The Children’s Garden has an online activity. The grant allowed the storytelling activity to be translated into Spanish, Korean and Persian for visitors to download. See activity sheets D at end of the grant final submission. 

This grant provided materials to install garden signage in Spanish and Korean to identify plants, typical herbs and other activities; to purchase books in these languages to include in our Free Library located in the Children’s Garden and to purchase plants/herbs that are specific to cooking cultural foods.” Read more about the Green Spring project here.

Northern Neck Extension Master Gardeners – Microgrant for Community and School Garden Projects

Pizza gardening at Northern Neck Boys and Girls Club

The project, Growing Healthy Lifestyles, was a cooperative partnership between the Northern Neck Extension Master Gardeners and the Northern Neck Boys and Girls Club. The Boys and Girls Club was expanding to a new site in Northumberland County in spring 2022, and the Master Gardeners worked with the Club to install and plant raised beds for vegetables and herbs to be used as a component of the summer camp program at the new facility. After building and helping the students to plant the raised beds, Master Gardeners conducted weekly “Garden Club” lessons and activities for the summer camp students throughout the Boys and Girls Club summer camp program.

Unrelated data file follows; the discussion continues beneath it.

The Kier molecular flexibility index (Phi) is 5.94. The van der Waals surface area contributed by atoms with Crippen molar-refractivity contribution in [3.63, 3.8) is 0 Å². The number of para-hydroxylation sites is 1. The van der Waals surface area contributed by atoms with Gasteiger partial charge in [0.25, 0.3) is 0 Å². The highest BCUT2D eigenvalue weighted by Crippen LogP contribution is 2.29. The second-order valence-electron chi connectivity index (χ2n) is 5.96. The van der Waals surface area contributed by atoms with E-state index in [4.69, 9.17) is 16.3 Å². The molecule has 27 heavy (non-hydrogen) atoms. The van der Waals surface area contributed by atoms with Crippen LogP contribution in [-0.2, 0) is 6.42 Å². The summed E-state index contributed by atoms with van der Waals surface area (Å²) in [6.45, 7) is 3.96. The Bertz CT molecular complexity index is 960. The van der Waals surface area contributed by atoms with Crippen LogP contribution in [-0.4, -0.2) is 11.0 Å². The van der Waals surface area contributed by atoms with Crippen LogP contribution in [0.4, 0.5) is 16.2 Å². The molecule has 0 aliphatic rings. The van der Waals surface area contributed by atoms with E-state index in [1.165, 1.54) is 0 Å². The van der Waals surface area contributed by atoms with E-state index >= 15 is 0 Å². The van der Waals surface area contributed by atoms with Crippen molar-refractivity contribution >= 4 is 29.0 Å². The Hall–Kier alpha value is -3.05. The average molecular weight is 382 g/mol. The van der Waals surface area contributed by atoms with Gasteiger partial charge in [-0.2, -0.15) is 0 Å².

The first phase of the project involved the acquisition of four raised bed kits. Once received, they were assembled, placed at the new site, and filled with garden soil. For this phase of the project, the Northern Neck Master Gardeners received tremendous support from our local Cooperative Extension Office. Almeda McKenney, Unit Administrative Assistant, spent hours helping to requisition the raised bed kits and overcoming supply chain disruptions and shipping difficulties that were prevalent this spring. In addition, William Bell, our Extension Master Gardener Coordinator, assisted with purchasing and working with local vendors to obtain the necessary soil and supplies. Trent Jones, Agriculture and Natural Resources Extension Agent, with volunteer help from Almeda’s son Patrick, delivered the beds to the site and built them for our program to proceed in a timely manner. The raised beds were constructed just in time for the facility’s Open House. The first two were placed and filled for the first week of the Boys and Girls Club Summer Camp and the second two beds were completed by the second week of camp.

Another community partnership enabled the Boys and Girls Club students to plant a pizza garden. Extension Master Gardener, Barb Kauneckas, contacted a greenhouse program at the local High School. The program director, Tammy Wilkins, is a school district employee who works with special needs students, and the greenhouse provides the students with vocational training opportunities. Together with support from the local Farm Bureau Women’s Club, Tammy Wilkins donated many different herbs and tomatoes for a pizza garden. In addition, Extension Master Gardeners also donated several heirloom tomato plants, and vegetable and flower seeds for the Boys and Girls Club gardens.